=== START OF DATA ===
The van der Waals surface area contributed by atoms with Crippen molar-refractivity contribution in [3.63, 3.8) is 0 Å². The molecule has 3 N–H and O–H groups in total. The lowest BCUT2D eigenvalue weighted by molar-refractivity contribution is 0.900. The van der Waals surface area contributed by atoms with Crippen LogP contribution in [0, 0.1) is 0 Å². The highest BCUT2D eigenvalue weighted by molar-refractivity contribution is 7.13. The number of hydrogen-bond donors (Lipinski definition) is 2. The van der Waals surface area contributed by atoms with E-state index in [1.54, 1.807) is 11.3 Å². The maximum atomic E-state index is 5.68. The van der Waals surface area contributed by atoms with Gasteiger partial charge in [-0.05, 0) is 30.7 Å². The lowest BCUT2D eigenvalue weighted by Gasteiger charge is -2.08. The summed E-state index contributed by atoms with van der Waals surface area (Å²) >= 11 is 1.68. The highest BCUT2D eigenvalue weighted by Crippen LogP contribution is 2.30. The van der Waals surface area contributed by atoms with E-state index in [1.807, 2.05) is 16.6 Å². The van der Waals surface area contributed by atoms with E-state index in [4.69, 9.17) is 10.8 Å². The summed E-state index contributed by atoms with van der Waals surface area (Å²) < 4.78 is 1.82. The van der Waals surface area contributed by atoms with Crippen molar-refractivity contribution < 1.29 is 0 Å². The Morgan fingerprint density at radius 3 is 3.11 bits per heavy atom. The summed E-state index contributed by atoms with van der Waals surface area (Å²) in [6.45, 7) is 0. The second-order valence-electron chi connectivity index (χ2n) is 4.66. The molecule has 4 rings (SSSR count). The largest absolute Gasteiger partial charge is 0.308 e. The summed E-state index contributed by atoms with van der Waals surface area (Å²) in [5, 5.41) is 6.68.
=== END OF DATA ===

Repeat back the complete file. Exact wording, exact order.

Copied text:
The van der Waals surface area contributed by atoms with Crippen molar-refractivity contribution in [3.63, 3.8) is 0 Å². The molecule has 3 N–H and O–H groups in total. The lowest BCUT2D eigenvalue weighted by molar-refractivity contribution is 0.900. The van der Waals surface area contributed by atoms with Crippen LogP contribution in [0, 0.1) is 0 Å². The highest BCUT2D eigenvalue weighted by molar-refractivity contribution is 7.13. The number of hydrogen-bond donors (Lipinski definition) is 2. The van der Waals surface area contributed by atoms with E-state index in [1.54, 1.807) is 11.3 Å². The maximum atomic E-state index is 5.68. The van der Waals surface area contributed by atoms with Gasteiger partial charge in [-0.05, 0) is 30.7 Å². The lowest BCUT2D eigenvalue weighted by Gasteiger charge is -2.08. The summed E-state index contributed by atoms with van der Waals surface area (Å²) >= 11 is 1.68. The highest BCUT2D eigenvalue weighted by Crippen LogP contribution is 2.30. The van der Waals surface area contributed by atoms with E-state index in [1.807, 2.05) is 16.6 Å². The van der Waals surface area contributed by atoms with E-state index in [4.69, 9.17) is 10.8 Å². The summed E-state index contributed by atoms with van der Waals surface area (Å²) < 4.78 is 1.82. The van der Waals surface area contributed by atoms with Crippen molar-refractivity contribution < 1.29 is 0 Å². The Morgan fingerprint density at radius 3 is 3.11 bits per heavy atom. The summed E-state index contributed by atoms with van der Waals surface area (Å²) in [6.45, 7) is 0. The second-order valence-electron chi connectivity index (χ2n) is 4.66. The molecule has 4 rings (SSSR count). The largest absolute Gasteiger partial charge is 0.308 e. The summed E-state index contributed by atoms with van der Waals surface area (Å²) in [5, 5.41) is 6.68.